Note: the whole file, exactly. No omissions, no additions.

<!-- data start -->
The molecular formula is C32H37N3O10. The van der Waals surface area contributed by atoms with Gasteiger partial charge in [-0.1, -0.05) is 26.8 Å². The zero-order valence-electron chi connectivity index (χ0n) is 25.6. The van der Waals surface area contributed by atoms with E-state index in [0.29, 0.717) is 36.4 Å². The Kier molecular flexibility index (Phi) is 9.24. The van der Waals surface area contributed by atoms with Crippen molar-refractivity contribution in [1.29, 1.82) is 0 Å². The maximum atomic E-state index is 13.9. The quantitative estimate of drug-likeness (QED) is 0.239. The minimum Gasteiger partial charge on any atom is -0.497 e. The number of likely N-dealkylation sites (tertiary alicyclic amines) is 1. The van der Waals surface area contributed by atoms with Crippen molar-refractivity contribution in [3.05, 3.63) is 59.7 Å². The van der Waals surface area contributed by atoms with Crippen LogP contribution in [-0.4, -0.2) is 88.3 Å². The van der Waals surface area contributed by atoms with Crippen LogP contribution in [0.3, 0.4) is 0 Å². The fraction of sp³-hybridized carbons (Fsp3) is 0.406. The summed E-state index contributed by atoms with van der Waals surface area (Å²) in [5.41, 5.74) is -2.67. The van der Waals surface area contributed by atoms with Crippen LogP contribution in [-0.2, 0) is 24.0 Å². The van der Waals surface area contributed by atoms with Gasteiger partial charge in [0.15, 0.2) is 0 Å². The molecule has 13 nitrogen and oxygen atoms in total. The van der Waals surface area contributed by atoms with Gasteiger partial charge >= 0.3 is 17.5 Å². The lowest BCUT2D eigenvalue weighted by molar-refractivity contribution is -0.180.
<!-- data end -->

The molecular formula is C32H37N3O10. The van der Waals surface area contributed by atoms with Gasteiger partial charge in [-0.1, -0.05) is 26.8 Å². The zero-order valence-electron chi connectivity index (χ0n) is 25.6. The van der Waals surface area contributed by atoms with E-state index in [0.29, 0.717) is 36.4 Å². The Kier molecular flexibility index (Phi) is 9.24. The van der Waals surface area contributed by atoms with Crippen molar-refractivity contribution in [1.29, 1.82) is 0 Å². The maximum atomic E-state index is 13.9. The quantitative estimate of drug-likeness (QED) is 0.239. The minimum Gasteiger partial charge on any atom is -0.497 e. The number of likely N-dealkylation sites (tertiary alicyclic amines) is 1. The van der Waals surface area contributed by atoms with Crippen molar-refractivity contribution in [3.05, 3.63) is 59.7 Å². The van der Waals surface area contributed by atoms with Crippen LogP contribution in [-0.4, -0.2) is 88.3 Å². The van der Waals surface area contributed by atoms with Crippen LogP contribution in [0.3, 0.4) is 0 Å². The fraction of sp³-hybridized carbons (Fsp3) is 0.406. The summed E-state index contributed by atoms with van der Waals surface area (Å²) in [5.41, 5.74) is -2.67. The van der Waals surface area contributed by atoms with Crippen LogP contribution in [-0.2, 0) is 24.0 Å². The van der Waals surface area contributed by atoms with Gasteiger partial charge in [0.15, 0.2) is 0 Å². The molecule has 13 nitrogen and oxygen atoms in total. The van der Waals surface area contributed by atoms with Gasteiger partial charge >= 0.3 is 17.5 Å². The lowest BCUT2D eigenvalue weighted by molar-refractivity contribution is -0.180.